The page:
By Steven Sheerin
We’re all shopaholics, but that isn’t our own fault, right? Consumer culture is when the goods and services we buy influences our lifestyles, activities and values.
Ellen Swallow Richards, one of the founders of what is now family and consumer sciences, said, “Subject the material world to the higher ends by understanding it in all its relations to daily life.”
With people, including students, purchasing more luxury goods over basic necessities, it is safe to say that what we buy dictates how we live. Thus, our thoughts of purchasing unethical and non-sustainable products without thinking of the consequences are justified in our minds as “ok.” With growth of some industries, like tech companies, others can fall short due to depleting resources and by trying to meet consumer demands.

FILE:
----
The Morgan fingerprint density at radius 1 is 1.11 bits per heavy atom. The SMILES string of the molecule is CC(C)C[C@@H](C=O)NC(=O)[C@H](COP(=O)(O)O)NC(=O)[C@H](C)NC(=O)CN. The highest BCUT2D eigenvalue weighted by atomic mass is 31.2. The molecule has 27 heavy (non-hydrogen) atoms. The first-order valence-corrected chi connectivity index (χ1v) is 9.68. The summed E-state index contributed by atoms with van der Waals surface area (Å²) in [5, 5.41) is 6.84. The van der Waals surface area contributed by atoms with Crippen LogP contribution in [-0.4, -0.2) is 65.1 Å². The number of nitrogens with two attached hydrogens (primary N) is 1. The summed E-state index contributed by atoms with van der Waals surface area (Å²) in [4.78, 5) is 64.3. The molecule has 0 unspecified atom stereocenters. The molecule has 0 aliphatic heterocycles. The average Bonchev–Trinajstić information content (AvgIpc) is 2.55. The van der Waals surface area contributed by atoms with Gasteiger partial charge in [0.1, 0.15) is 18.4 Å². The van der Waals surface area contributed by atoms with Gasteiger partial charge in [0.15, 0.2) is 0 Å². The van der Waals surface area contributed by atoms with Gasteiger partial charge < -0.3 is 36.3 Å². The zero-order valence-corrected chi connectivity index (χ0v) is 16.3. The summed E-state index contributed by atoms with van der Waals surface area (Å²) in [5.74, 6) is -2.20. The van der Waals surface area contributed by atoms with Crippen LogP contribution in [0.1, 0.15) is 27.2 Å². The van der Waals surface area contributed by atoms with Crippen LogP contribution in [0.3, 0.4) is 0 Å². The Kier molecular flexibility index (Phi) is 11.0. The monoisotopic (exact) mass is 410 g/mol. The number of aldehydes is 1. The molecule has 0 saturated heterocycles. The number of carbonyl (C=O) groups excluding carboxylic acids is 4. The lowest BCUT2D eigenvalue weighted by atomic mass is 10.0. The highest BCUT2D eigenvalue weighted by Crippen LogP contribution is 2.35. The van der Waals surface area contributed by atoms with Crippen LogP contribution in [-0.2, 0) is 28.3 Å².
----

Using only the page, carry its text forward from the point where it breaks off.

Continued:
An example of this is the tequila industry. which brands had to raise their prices due to high consumption. As of last year, there has been an increased price of the agave plant per kilo, averaging about five times the price as it was sold at in 2016.
As consumption increases and resources decrease, for sustainability, instead of buying that next bottle of tequila for the next party, try opting for a different liquor of the same quality or grade that is easier to sustain and limiting your tequila consumption can help save the agave plant, and other goods, from extinction.